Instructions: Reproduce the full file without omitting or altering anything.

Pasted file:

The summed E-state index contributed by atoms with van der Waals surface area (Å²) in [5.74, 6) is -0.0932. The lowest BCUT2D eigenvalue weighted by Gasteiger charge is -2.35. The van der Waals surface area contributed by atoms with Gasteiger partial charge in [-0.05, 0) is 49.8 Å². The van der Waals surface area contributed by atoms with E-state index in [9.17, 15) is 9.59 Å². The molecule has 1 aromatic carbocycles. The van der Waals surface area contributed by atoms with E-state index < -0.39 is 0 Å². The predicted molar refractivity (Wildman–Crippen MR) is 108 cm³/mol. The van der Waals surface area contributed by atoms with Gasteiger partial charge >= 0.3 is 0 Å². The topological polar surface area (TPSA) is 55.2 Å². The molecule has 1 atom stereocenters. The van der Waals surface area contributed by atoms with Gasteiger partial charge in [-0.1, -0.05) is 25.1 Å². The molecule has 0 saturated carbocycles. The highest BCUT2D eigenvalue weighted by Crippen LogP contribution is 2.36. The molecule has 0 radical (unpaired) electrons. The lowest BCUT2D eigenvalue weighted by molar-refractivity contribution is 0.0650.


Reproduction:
The summed E-state index contributed by atoms with van der Waals surface area (Å²) in [5.74, 6) is -0.0932. The lowest BCUT2D eigenvalue weighted by Gasteiger charge is -2.35. The van der Waals surface area contributed by atoms with Gasteiger partial charge in [-0.05, 0) is 49.8 Å². The van der Waals surface area contributed by atoms with E-state index in [9.17, 15) is 9.59 Å². The molecule has 1 aromatic carbocycles. The van der Waals surface area contributed by atoms with E-state index < -0.39 is 0 Å². The predicted molar refractivity (Wildman–Crippen MR) is 108 cm³/mol. The van der Waals surface area contributed by atoms with Gasteiger partial charge >= 0.3 is 0 Å². The topological polar surface area (TPSA) is 55.2 Å². The molecule has 1 atom stereocenters. The van der Waals surface area contributed by atoms with Gasteiger partial charge in [-0.1, -0.05) is 25.1 Å². The molecule has 0 saturated carbocycles. The highest BCUT2D eigenvalue weighted by Crippen LogP contribution is 2.36. The molecule has 0 radical (unpaired) electrons. The lowest BCUT2D eigenvalue weighted by molar-refractivity contribution is 0.0650.